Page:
Myoglobin is a protein that stores and distributes oxygen in mammalian cells (mainly muscle cells). It is composed of a polypeptide chain and a prosthetic heme, with a relative molecular weight of 16700 and 153 amino acid residues. Myoglobin, which is called globulin after removing the accessory group of heme, has obvious homology in amino acid sequence with the subunits of hemoglobin (A-globin chain and P-globin chain), and their conformation and function are also very similar.
Myoglobin is a binding protein composed of a peptide chain and a heme prosthetic group. It is a protein that stores oxygen in muscle, and its oxygen saturation curve is hyperbolic. Myoglobin is found in muscle and is particularly abundant in the heart muscle. The tertiary structure of sperm whale myoglobin was elucidated by Kendrew in 1960 using X-ray diffraction, the first described tertiary structure of a protein in the world. Because the tertiary structure is directly related to the biological function of protein, and the analysis of tertiary structure is very difficult, so this work has been highly evaluated in the academic community.
Serum myoglobin can be used as the most sensitive indicator in the early diagnosis of acute myocardial infarction (AMI). But the specificity is poor, skeletal muscle injury, trauma, renal failure and other diseases, can lead to its elevation. Although positive myoglobin in cardiovascular test cannot confirm the diagnosis of AMI, it can be used as an important indicator to exclude the diagnosis of AMI in the early stage. If myoglobin is negative, myocardial infarction can be basically excluded, and it can also be used for the diagnosis of re-infarction. In combination with clinical practice, if myoglobin is re-elevated, it should be considered as re-infarction or infarction extension.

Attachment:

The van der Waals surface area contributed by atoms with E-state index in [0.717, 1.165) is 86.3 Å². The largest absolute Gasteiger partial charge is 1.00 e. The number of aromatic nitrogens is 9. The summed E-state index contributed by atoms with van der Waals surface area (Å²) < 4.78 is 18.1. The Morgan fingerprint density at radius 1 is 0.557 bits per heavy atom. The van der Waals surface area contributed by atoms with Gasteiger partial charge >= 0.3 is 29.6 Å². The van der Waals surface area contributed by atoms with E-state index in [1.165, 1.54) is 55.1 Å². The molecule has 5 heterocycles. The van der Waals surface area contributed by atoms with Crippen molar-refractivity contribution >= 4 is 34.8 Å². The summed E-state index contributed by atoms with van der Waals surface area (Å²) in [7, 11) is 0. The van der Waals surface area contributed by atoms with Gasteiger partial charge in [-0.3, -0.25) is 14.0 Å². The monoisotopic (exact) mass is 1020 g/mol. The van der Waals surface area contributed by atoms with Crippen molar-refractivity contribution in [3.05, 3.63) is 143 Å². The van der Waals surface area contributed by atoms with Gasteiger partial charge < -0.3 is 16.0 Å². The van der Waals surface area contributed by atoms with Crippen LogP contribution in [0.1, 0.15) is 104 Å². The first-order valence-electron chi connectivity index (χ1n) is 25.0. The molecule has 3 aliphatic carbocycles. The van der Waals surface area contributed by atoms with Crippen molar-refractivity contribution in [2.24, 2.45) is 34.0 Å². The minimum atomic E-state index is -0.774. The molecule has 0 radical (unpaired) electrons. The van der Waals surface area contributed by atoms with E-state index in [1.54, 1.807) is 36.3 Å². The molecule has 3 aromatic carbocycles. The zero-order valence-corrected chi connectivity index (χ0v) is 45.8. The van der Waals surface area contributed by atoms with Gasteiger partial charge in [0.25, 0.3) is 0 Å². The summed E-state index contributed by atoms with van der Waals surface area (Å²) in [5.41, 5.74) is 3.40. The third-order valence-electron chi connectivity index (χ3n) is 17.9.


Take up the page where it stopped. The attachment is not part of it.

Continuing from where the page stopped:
Increased myoglobin in cardiovascular tests is seen in the early stages of acute myocardial infarction, acute muscle injury, muscular dystrophy, muscular atrophy, polymyositis, acute or chronic renal failure, severe congestive heart failure, and prolonged shock. It can be increased 1.5h after myocardial infarction, but returns to normal within 1 to 2 days.
1. Increased myoglobin levels in cardiovascular tests: hypothyroidism, hyperaldosteronemia, renal insufficiency, malignant hyperfever and after strenuous exercise, etc.
2. Cardiovascular test myoglobinuria increased: porphyria, hemoglobinuria, hematuria, etc.
3. Cardiovascular test myoglobin increased in blood and urine: seen in acute myocardial infarction, angina pectoris, cardiogenic shock, cardiomyopathy, muscle diseases (progressive muscular dystrophy, polymyositis, myasthenia gravis), etc.